It is extremely foolish to think steel tariffs will increase employment or reduce the deficit. But here we go anyway.
In a move guaranteed to cost US jobs, the U.S. Imposes 266% Duty on Some Chinese Steel Imports.
Jobs at Risk
There are about 6.5 million workers at manufacturers that use a lot of steel, but only 140,000 steelworkers, says Moody’s.
“Workers in these consuming sectors will likely be hurt by higher steel prices,” Moody’s said. “Domestic manufacturers could also eventually switch to importing whole components of finished products that are made from steel to reduce their product costs, which would lead to reduced domestic steel demand in the long term.”
The Brookings Institute explains How Trump’s Steel and Aluminum Tariffs Could Affect State Economies.
When measured by total volume, the nation’s largest states dominate steel and aluminum imports. Texas, California, Illinois, Michigan, Louisiana, Pennsylvania, Ohio, and New York all import more than $2 billion annually in steel and aluminum products, together accounting for 60 percent of the nation’s total. Aside from Texas, California, and Louisiana, these states concentrate in the Northeast and Midwest’s Rust Belt. Given the large size of their economies, disruptions to trade in these states have significant potential to influence national economic growth and key industry sectors like automotive manufacturing, chemicals, and oil and gas production.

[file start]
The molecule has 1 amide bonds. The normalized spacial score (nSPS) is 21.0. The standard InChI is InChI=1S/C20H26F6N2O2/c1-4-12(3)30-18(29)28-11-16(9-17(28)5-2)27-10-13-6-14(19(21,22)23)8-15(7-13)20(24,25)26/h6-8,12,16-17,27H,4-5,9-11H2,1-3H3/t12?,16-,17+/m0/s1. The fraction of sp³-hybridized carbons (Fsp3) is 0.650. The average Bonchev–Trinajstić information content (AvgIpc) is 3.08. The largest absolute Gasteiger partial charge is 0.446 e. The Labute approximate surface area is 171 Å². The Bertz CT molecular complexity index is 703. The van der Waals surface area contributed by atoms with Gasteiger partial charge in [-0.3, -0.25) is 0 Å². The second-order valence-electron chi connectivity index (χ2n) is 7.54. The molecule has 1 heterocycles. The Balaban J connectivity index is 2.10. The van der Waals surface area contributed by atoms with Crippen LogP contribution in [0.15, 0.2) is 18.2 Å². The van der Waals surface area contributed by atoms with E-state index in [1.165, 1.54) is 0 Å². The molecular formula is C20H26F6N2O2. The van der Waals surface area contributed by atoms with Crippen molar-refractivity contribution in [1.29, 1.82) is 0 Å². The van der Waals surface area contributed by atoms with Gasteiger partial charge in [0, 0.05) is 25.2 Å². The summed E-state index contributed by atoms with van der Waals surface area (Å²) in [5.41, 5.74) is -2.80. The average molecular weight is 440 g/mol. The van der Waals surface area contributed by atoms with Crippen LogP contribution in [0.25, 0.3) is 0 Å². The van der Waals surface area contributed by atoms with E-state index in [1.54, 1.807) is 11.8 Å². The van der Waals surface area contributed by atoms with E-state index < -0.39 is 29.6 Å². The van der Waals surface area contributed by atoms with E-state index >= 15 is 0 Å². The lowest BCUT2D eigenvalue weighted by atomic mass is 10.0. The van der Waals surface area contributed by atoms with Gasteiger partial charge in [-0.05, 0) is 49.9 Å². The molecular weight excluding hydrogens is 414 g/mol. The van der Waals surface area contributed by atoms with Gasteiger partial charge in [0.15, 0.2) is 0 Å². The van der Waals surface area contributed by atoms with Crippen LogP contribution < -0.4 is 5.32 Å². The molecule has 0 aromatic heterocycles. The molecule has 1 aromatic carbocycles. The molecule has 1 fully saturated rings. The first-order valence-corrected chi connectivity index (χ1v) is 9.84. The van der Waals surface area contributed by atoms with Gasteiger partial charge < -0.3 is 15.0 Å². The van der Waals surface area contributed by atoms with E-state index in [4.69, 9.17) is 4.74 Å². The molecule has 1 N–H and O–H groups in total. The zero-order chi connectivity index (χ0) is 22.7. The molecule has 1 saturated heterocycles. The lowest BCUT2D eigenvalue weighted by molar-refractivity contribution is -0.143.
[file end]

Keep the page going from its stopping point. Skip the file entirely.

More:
Louisiana presents a particularly notable example. Oil and gas drillers and petrochemical producers in that state rely on imported steel and aluminum to support their operations. The Port of New Orleans imported 2.48 million tons of steel in 2017, accounting for 30 percent of its tonnage.
Illinois, the nation’s second largest importer of steel products, imports 41 percent of its steel from Brazil. Illinois also imports 29 percent of its aluminum from China, as aluminum is increasingly used as a substitute for steel in the U.S auto industry.